11. Barbier, Edward B., 1997. "Introduction to the environmental Kuznets curve special issue," Environment and Development Economics, Cambridge University Press, vol. 2(04), pages 357-367, November.
    12. Searchinger, Timothy & Heimlich, Ralph & Houghton, R. A. & Dong, Fengxia & Elobeid, Amani & Fabiosa, Jacinto F. & Tokgoz, Simla & Hayes, Dermot J. & Yu, Hun-Hsiang, 2008. "Use of U.S. Croplands for Biofuels Increases Greenhouse Gases Through Emissions from Land-Use Change," Staff General Research Papers Archive 12881, Iowa State University, Department of Economics.
    13. Jan Fidrmuc & Peter Huber, 2007. "Introduction," Empirica, Springer;Austrian Institute for Economic Research;Austrian Economic Association, vol. 34(4), pages 281-286, September.
    14. Lubowski, Ruben N. & Plantinga, Andrew J. & Stavins, Robert N., 2006. "Land-use change and carbon sinks: Econometric estimation of the carbon sequestration supply function," Journal of Environmental Economics and Management, Elsevier, vol. 51(2), pages 135-152, March.
    15. Golub, Alla & Hertel, Thomas & Lee, Huey-Lin & Rose, Steven & Sohngen, Brent, 2009. "The opportunity cost of land use and the global potential for greenhouse gas mitigation in agriculture and forestry," Resource and Energy Economics, Elsevier, vol. 31(4), pages 299-319, November.
    16. Keeney, Roman & Hertel, Thomas, 2008. "The Indirect Land Use Impacts of U.S. Biofuel Policies: The Importance of Acreage, Yield, and Bilateral Trade Responses," GTAP Working Papers 2810, Center for Global Trade Analysis, Department of Agricultural Economics, Purdue University.
    17. Beckman, Jayson F. & Livingston, Michael J. & McBride, William D. & Ribaudo, Marc & MacDonald, James M., 2009. "The Extent and Characteristics of Manure Use on U.S. Cropland under Rate Restrictions," 2009 Annual Meeting, July 26-28, 2009, Milwaukee, Wisconsin 49172, Agricultural and Applied Economics Association.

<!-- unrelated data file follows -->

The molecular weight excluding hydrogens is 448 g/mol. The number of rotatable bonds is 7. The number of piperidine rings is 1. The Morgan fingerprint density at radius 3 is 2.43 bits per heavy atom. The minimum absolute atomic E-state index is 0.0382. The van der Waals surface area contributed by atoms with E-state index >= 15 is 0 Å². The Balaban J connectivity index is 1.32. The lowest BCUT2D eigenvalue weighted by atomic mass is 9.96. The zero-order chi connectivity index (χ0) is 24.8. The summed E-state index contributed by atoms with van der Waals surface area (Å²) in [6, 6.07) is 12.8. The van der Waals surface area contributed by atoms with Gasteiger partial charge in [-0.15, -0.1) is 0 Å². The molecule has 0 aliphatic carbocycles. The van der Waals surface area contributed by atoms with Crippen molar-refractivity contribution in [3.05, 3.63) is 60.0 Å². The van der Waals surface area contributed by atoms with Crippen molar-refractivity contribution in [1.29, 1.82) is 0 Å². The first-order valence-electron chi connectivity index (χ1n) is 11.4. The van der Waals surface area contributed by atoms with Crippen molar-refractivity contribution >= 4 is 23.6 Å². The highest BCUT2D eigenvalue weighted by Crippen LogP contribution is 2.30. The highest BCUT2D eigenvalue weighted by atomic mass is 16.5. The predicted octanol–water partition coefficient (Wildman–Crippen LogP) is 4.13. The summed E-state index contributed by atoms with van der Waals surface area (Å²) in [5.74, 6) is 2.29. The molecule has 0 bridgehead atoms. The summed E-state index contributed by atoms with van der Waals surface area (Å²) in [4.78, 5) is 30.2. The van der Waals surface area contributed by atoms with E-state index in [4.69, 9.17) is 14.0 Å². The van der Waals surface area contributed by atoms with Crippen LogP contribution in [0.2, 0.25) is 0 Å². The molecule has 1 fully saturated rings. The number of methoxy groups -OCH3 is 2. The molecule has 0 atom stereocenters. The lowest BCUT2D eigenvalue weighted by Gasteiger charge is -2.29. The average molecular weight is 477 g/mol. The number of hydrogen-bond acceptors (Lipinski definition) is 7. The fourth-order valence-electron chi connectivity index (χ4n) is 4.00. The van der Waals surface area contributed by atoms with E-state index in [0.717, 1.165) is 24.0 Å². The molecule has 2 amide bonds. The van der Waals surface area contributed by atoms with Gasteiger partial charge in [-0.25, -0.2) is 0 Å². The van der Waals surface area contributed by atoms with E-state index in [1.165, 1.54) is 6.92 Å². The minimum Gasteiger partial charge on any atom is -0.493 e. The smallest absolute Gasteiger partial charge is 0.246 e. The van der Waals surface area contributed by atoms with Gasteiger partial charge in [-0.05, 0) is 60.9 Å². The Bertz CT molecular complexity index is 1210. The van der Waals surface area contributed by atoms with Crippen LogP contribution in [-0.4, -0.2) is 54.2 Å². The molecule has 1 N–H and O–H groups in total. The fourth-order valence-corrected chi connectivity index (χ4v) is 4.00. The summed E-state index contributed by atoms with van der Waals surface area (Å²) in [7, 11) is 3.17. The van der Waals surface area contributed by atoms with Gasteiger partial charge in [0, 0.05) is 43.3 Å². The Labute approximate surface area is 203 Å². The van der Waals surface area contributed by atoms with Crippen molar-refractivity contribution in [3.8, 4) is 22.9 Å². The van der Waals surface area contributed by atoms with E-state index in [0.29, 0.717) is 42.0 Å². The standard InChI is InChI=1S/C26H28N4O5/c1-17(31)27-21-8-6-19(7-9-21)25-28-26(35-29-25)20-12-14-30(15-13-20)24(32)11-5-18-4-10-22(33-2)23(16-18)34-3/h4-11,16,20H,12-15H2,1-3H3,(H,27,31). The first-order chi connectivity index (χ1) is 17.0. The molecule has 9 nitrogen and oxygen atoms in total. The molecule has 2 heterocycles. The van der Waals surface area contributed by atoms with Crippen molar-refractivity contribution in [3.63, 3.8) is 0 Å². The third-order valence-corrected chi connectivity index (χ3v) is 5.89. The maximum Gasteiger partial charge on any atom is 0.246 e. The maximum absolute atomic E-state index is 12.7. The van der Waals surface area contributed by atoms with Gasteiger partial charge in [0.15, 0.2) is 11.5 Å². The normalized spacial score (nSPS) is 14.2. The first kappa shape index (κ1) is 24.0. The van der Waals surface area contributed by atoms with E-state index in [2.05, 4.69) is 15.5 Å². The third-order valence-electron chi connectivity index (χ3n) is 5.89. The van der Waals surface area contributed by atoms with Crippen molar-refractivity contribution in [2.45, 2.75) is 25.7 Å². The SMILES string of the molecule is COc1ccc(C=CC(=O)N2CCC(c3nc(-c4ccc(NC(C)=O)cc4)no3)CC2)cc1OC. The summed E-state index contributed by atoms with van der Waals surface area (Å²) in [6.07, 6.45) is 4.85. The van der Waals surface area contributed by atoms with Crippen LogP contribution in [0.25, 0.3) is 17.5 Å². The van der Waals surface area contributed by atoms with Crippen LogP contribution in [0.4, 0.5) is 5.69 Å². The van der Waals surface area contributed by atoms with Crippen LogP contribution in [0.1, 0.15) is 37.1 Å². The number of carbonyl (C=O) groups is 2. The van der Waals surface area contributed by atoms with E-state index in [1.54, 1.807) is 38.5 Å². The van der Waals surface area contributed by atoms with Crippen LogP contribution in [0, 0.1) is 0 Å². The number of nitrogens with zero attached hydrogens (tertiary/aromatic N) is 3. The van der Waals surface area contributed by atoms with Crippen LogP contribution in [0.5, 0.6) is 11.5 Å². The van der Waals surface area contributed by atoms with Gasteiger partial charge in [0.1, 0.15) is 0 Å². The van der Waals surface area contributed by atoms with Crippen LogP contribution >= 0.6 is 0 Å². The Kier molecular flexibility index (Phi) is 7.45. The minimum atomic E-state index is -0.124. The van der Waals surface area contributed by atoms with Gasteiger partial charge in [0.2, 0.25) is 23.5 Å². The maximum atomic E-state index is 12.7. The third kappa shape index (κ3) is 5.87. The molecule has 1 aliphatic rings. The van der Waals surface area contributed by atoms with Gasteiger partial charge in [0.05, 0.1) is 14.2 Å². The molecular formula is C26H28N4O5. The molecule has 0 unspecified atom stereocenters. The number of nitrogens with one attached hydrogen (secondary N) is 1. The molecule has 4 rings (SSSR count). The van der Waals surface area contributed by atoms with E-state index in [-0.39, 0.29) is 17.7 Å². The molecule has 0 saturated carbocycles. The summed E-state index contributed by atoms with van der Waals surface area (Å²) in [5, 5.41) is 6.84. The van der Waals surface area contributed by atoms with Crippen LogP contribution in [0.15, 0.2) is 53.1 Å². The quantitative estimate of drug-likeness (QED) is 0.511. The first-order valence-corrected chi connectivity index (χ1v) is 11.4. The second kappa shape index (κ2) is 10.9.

18. Ahmed, Syud Amer & Thomas Hertel & Ruben Lubowski, 2009. "Calibration of a Land Cover Supply Function Using Transition Probabilities," GTAP Research Memoranda 2947, Center for Global Trade Analysis, Department of Agricultural Economics, Purdue University.
    19. Hertel, Thomas & Rose, Steven & Tol, Richard, 2008. "Land Use in Computable General Equilibrium Models: An Overview," GTAP Working Papers 2595, Center for Global Trade Analysis, Department of Agricultural Economics, Purdue University.
    Full references (including those not matched with items on IDEAS)

    More about this item


    Environmental Economics and Policy;

    NEP fields

    This paper has been announced in the following NEP Reports:


    Access and download statistics


    All material on this site has been provided by the respective publishers and authors. You can help correct errors and omissions. When requesting a correction, please mention this item's handle: RePEc:ags:aare11:100560. See general information about how to correct material in RePEc.

    For technical questions regarding this item, or to correct its authors, title, abstract, bibliographic or download information, contact: (AgEcon Search). General contact details of provider: .

    If you have authored this item and are not yet registered with RePEc, we encourage you to do it here. This allows to link your profile to this item. It also allows you to accept potential citations to this item that we are uncertain about.

    We have no references for this item. You can help adding them by using this form .

    If you know of missing items citing this one, you can help us creating those links by adding the relevant references in the same way as above, for each refering item. If you are a registered author of this item, you may also want to check the "citations" tab in your RePEc Author Service profile, as there may be some citations waiting for confirmation.

    Please note that corrections may take a couple of weeks to filter through the various RePEc services.

    IDEAS is a RePEc service hosted by the Research Division of the Federal Reserve Bank of St. Louis . RePEc uses bibliographic data supplied by the respective publishers.